FIG. 1 is a simplified, exploded perspective view of an X-ray radiograph apparatus showing a grid mechanism according to the present invention;
FIG. 2 is a block schematic diagram of the circuitry for controlling motion of the grid;
FIG. 3 is a graph of the absolute velocity of the grid versus exposure time;
FIGS. 4A and 4B are flowcharts of the program executed by the circuitry in FIG. 2; and
FIG. 5 depicts a flowchart of a subroutine called by the program in FIGS. 4A and 4B.
Referring to FIG. 1, a radiographic system 10 includes an X-ray tube 11 directed to project a beam of X-rays 14 through soft tissue 16 toward a conventional X-ray sensitive medium 18. After passing through the medium 18, the X-rays are detected by an exposure detector 20, such as that described in U.S. Pat. No. 4,970,398 entitled "Focused Multi-Element Detector For X-Ray Exposure Control."
A radiographic grid assembly 22 is located between the soft tissue 16 being imaged and the medium 18 to block scattered X-rays. The grid assembly 22 is composed of a grid 26 formed by a series of spaced apart X-ray absorbing vanes 24 which are aligned or "focused" to the X-ray tube 11. The vanes 24 form channels of a given width and height which prevent scattered X-rays from reaching the medium 18.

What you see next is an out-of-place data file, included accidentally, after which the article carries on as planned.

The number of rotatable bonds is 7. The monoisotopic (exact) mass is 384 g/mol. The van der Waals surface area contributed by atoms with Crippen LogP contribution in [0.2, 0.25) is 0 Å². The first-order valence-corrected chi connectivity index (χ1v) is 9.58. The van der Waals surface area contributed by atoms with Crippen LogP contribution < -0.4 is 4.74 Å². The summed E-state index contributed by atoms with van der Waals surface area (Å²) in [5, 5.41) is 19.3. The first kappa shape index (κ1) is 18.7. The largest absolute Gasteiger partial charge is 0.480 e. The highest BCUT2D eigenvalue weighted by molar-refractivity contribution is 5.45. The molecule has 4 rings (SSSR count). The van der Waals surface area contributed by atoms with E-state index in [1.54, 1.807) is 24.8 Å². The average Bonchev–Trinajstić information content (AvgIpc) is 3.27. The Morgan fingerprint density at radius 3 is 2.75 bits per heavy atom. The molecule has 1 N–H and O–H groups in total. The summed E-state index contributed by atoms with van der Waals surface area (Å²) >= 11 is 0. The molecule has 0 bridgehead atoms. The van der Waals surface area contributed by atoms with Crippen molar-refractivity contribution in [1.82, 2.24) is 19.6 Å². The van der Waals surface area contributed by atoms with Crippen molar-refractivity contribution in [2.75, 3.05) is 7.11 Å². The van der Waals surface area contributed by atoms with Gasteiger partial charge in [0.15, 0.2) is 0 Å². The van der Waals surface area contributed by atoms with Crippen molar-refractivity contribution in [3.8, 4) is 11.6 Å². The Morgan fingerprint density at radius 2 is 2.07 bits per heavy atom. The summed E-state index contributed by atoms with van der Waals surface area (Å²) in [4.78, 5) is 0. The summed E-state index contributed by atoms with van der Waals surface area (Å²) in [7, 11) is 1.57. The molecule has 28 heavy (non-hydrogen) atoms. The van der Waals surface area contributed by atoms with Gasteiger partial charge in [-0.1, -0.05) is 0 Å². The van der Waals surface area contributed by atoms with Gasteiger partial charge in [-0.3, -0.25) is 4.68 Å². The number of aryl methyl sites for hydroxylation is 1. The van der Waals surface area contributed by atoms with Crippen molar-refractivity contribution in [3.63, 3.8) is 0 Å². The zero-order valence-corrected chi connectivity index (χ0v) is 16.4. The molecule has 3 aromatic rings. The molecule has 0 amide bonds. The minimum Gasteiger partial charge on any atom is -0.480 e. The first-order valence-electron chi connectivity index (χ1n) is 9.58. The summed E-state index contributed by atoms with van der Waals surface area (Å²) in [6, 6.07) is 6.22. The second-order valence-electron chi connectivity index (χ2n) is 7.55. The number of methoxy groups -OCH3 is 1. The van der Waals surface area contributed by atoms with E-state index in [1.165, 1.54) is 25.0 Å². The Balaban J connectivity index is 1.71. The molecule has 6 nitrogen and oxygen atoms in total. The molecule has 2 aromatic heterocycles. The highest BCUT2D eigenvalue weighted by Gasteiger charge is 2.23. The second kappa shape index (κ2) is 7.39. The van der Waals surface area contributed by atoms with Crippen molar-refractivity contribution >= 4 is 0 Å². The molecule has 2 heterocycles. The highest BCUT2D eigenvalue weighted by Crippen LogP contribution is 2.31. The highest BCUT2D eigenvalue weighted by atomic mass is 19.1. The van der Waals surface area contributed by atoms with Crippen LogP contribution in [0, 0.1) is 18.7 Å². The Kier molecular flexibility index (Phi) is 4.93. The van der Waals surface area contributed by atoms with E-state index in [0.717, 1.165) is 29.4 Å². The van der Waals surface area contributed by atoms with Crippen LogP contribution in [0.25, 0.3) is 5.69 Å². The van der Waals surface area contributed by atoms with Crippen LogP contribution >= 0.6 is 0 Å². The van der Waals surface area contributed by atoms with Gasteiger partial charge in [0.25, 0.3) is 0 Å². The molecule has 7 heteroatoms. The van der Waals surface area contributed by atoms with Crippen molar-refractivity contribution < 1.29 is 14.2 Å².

One side of grid 26 rides on base members 28 which permit the grid to move in the reciprocal directions indicated by arrows 30. A U-shaped drive bracket 32 is attached to the opposite side of the grid 26 from members 28. A support 34 on fixed base 49 is positioned within the opening of the drive bracket 32 and has rods 36 and 38 extending outwardly therefrom through apertures in each leg of the bracket. The drive bracket 32 is able to slide on the rods 36 and 38 as the grid 26 reciprocates in the directions indicated by arrows 30.